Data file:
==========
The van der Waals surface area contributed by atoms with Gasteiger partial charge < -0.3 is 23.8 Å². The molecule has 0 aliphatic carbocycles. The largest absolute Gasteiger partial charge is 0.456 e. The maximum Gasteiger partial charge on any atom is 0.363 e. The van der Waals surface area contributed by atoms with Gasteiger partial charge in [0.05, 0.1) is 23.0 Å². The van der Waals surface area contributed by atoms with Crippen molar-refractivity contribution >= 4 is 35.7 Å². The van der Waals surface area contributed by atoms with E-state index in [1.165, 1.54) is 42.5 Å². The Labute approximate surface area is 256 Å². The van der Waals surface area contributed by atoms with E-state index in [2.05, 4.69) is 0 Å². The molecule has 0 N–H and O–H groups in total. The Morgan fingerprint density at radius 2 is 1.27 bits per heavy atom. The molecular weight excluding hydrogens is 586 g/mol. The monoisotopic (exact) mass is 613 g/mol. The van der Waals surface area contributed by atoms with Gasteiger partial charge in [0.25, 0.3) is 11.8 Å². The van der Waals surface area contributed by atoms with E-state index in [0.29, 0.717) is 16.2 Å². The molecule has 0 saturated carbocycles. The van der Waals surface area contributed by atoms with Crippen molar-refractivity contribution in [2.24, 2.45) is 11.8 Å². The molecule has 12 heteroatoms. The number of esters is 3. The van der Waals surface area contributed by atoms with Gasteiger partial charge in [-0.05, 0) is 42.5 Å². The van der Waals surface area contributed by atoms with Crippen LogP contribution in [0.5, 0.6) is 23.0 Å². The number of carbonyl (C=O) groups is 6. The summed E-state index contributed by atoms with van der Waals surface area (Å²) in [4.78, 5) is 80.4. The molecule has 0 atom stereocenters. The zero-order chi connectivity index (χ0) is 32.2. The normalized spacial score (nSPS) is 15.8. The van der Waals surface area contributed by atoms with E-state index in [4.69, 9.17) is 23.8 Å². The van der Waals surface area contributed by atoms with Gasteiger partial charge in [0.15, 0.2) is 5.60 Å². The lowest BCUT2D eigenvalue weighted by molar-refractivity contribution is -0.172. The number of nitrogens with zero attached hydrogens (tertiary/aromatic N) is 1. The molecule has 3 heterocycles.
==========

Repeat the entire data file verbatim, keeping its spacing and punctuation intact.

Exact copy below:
The van der Waals surface area contributed by atoms with Gasteiger partial charge < -0.3 is 23.8 Å². The molecule has 0 aliphatic carbocycles. The largest absolute Gasteiger partial charge is 0.456 e. The maximum Gasteiger partial charge on any atom is 0.363 e. The van der Waals surface area contributed by atoms with Gasteiger partial charge in [0.05, 0.1) is 23.0 Å². The van der Waals surface area contributed by atoms with Crippen molar-refractivity contribution >= 4 is 35.7 Å². The van der Waals surface area contributed by atoms with E-state index in [1.165, 1.54) is 42.5 Å². The Labute approximate surface area is 256 Å². The van der Waals surface area contributed by atoms with E-state index in [2.05, 4.69) is 0 Å². The molecule has 0 N–H and O–H groups in total. The Morgan fingerprint density at radius 2 is 1.27 bits per heavy atom. The molecular weight excluding hydrogens is 586 g/mol. The monoisotopic (exact) mass is 613 g/mol. The van der Waals surface area contributed by atoms with Gasteiger partial charge in [0.25, 0.3) is 11.8 Å². The van der Waals surface area contributed by atoms with E-state index in [0.29, 0.717) is 16.2 Å². The molecule has 0 saturated carbocycles. The van der Waals surface area contributed by atoms with Crippen molar-refractivity contribution in [2.24, 2.45) is 11.8 Å². The molecule has 12 heteroatoms. The number of esters is 3. The van der Waals surface area contributed by atoms with Gasteiger partial charge in [-0.05, 0) is 42.5 Å². The van der Waals surface area contributed by atoms with Crippen LogP contribution in [0.5, 0.6) is 23.0 Å². The number of carbonyl (C=O) groups is 6. The summed E-state index contributed by atoms with van der Waals surface area (Å²) in [4.78, 5) is 80.4. The molecule has 0 atom stereocenters. The zero-order chi connectivity index (χ0) is 32.2. The normalized spacial score (nSPS) is 15.8. The van der Waals surface area contributed by atoms with E-state index in [4.69, 9.17) is 23.8 Å². The van der Waals surface area contributed by atoms with Gasteiger partial charge in [0.15, 0.2) is 5.60 Å². The lowest BCUT2D eigenvalue weighted by molar-refractivity contribution is -0.172. The number of nitrogens with zero attached hydrogens (tertiary/aromatic N) is 1. The molecule has 3 heterocycles.